Low-frequency hearing loss is associated with “conductive” hearing loss, which happens when there is a problem with the outer or middle ear.
To understand low-frequency hearing loss, it’s important to have some general knowledge of each type of hearing loss to compare the differences.
Hearing is connected to three main components of the ear:
What are three types of hearing loss?
Conductive hearing loss may be caused by calcium build-up on the middle ear bones, which is also known as otosclerosis.
The name conductive hearing loss comes from the fact that sound is not properly being conducted, or sent, to the inner ear. Normally, low frequencies are damaged first. This can worsen to the point where all frequency ranges are affected. There is medical treatment available for most types of conductive hearing loss, with little to no lasting effects on your hearing health. There are alternative causes of low-frequency hearing loss that can be derived from the inner ear and the brain, but these are usually less common.
3. Mixed hearing loss is a combination of sensorineural hearing loss and conductive
Causes of low-frequency hearing loss
Low-frequency sensorineural hearing loss is caused by damage to the inner ear hair cells. This affects deep, or low-pitched noises. This type of hearing loss is also referred to as “reverse slope audiogram”. It indicates that an individual who has low-frequency hearing loss might still have the ability to hear higher frequency sounds. In many cases, those who suffer from low-frequency hearing loss are still able to comprehend speech.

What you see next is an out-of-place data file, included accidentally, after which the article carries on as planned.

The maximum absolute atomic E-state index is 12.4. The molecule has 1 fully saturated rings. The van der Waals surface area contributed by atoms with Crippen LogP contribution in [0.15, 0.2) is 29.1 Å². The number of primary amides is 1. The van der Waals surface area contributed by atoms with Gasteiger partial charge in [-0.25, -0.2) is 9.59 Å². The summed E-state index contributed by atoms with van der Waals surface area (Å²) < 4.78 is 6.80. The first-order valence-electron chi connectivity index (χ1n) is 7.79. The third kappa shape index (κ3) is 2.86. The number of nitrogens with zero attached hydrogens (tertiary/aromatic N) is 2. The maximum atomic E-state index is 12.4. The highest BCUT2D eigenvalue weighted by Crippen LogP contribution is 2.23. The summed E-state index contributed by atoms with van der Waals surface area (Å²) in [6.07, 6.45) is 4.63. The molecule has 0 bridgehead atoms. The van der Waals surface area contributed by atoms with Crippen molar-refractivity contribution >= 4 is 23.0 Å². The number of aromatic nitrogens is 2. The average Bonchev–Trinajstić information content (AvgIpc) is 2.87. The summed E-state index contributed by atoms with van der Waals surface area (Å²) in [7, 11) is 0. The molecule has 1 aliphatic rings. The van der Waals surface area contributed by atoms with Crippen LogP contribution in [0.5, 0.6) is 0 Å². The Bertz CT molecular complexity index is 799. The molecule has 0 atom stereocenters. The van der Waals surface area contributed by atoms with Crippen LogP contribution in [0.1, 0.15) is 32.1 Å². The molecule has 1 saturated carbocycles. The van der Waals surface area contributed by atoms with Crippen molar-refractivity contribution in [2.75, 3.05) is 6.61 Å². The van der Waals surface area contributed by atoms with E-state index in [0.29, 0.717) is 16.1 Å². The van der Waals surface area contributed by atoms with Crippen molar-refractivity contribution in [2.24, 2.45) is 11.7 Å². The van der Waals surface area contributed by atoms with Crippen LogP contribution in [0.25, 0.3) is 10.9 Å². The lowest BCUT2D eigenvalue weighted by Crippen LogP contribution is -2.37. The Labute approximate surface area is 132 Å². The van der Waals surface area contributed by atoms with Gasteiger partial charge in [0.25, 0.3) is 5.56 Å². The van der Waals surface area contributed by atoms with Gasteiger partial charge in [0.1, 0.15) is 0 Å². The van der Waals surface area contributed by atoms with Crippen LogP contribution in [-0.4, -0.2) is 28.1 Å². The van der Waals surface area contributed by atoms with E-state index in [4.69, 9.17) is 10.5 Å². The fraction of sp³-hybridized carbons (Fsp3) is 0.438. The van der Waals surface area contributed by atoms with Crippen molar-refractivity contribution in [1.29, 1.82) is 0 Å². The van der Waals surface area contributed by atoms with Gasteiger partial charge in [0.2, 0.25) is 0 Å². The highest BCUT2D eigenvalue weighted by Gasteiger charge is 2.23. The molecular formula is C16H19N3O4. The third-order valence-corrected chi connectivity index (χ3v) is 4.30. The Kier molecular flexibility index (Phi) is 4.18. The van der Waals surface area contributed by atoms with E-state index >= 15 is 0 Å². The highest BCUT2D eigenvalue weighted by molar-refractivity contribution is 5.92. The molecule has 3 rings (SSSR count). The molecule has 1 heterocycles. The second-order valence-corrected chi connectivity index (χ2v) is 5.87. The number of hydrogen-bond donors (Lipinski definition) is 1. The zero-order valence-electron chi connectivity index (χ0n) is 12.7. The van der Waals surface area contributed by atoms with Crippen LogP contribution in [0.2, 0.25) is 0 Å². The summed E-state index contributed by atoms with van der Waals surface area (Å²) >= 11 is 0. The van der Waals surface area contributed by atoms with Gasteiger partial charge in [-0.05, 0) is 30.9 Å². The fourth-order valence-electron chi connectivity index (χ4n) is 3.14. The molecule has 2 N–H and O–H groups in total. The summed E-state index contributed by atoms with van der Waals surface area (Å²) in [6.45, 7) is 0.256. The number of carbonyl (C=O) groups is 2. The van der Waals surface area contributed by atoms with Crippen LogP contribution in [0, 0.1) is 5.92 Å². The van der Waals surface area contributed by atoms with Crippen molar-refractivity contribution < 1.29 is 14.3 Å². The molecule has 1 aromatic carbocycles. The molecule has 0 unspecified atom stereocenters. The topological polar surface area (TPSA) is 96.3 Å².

A study from the Kresge Hearing Research Institute showed that an altered gene, WFS1 (Wolfram Syndrome gene) can result in low-frequency sensorineural hearing loss. This mutation is known as Wolfram Syndrome 1. Other origins of low-frequency hearing loss are Meniere’s disease, Mondini dysplasia (a cochlear abnormality), sudden loss of hearing, viral diseases, renal failure, and pressure changes that would contribute to a fistula (for example, intracranial hypertension), or following spinal anesthesia.
Diagnosing low-frequency hearing loss
Low-frequency hearing loss tends to be looked over, due to the fact that there are typically no symptoms. There is not much information about low-frequency hearing loss as there is with higher frequencies in hearing loss, therefore those who have the ability to hear in the middle and high frequency ranges use what can be heard in those frequencies to compensate for what cannot be heard in lower frequencies. This covers up the hearing loss. Speech and language development is typically normal in an individual with low-frequency hearing loss. One of the few indications that someone has low-frequency hearing loss is if the person has a hard time hearing people in a group setting, or a noisy environment.
This type of hearing loss is normally detected during a routine hearing test.
Treating low-frequency hearing loss
Treating low-frequency hearing loss depends on the problems that you are having. In some circumstances, you might not need any treatment. There are hearing aids available that can increase low frequencies without amplifying the areas where a person usually hears from.
If you know of any family history of low-frequency hearing loss, schedule a free hearing test with one of our hearing instrument specialists at Pure Sound Hearing Aids.